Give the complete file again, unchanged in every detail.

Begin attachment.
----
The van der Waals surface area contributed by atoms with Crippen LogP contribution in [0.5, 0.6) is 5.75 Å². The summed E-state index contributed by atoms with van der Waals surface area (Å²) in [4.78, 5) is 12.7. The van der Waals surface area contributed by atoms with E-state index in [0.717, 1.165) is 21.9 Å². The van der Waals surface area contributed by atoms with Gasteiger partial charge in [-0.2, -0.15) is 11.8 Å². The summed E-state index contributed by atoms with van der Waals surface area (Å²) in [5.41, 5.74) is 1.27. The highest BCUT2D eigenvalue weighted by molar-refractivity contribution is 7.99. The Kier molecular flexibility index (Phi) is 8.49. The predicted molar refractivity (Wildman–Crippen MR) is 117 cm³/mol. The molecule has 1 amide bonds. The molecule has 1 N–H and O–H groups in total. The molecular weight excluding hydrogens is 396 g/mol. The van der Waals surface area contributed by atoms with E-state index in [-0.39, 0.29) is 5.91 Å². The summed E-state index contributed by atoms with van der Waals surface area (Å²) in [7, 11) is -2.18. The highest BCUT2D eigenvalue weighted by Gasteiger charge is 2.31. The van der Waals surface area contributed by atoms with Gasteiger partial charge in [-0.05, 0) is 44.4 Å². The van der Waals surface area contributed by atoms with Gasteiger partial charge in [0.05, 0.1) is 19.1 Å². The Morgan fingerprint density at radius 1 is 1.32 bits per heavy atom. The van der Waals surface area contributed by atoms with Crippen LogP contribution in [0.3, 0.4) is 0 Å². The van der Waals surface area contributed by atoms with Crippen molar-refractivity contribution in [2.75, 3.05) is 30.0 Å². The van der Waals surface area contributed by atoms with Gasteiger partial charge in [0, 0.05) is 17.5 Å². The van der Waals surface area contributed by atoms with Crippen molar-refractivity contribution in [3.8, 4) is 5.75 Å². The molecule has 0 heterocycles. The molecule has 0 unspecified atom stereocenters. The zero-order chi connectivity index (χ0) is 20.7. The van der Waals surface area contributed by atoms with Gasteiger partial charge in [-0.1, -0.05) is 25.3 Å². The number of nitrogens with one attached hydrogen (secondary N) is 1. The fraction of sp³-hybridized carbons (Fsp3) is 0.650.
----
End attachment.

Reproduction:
The van der Waals surface area contributed by atoms with Crippen LogP contribution in [0.5, 0.6) is 5.75 Å². The summed E-state index contributed by atoms with van der Waals surface area (Å²) in [4.78, 5) is 12.7. The van der Waals surface area contributed by atoms with E-state index in [0.717, 1.165) is 21.9 Å². The van der Waals surface area contributed by atoms with Gasteiger partial charge in [-0.2, -0.15) is 11.8 Å². The summed E-state index contributed by atoms with van der Waals surface area (Å²) in [5.41, 5.74) is 1.27. The highest BCUT2D eigenvalue weighted by molar-refractivity contribution is 7.99. The Kier molecular flexibility index (Phi) is 8.49. The predicted molar refractivity (Wildman–Crippen MR) is 117 cm³/mol. The molecule has 1 amide bonds. The molecule has 1 N–H and O–H groups in total. The molecular weight excluding hydrogens is 396 g/mol. The van der Waals surface area contributed by atoms with E-state index in [-0.39, 0.29) is 5.91 Å². The summed E-state index contributed by atoms with van der Waals surface area (Å²) in [7, 11) is -2.18. The highest BCUT2D eigenvalue weighted by Gasteiger charge is 2.31. The van der Waals surface area contributed by atoms with Gasteiger partial charge in [-0.05, 0) is 44.4 Å². The van der Waals surface area contributed by atoms with Gasteiger partial charge in [0.05, 0.1) is 19.1 Å². The Morgan fingerprint density at radius 1 is 1.32 bits per heavy atom. The van der Waals surface area contributed by atoms with Crippen LogP contribution in [0.3, 0.4) is 0 Å². The van der Waals surface area contributed by atoms with Crippen molar-refractivity contribution in [2.75, 3.05) is 30.0 Å². The van der Waals surface area contributed by atoms with Gasteiger partial charge in [0, 0.05) is 17.5 Å². The van der Waals surface area contributed by atoms with Crippen molar-refractivity contribution in [3.8, 4) is 5.75 Å². The molecule has 0 heterocycles. The molecule has 0 unspecified atom stereocenters. The zero-order chi connectivity index (χ0) is 20.7. The van der Waals surface area contributed by atoms with Gasteiger partial charge in [-0.1, -0.05) is 25.3 Å². The number of nitrogens with one attached hydrogen (secondary N) is 1. The fraction of sp³-hybridized carbons (Fsp3) is 0.650.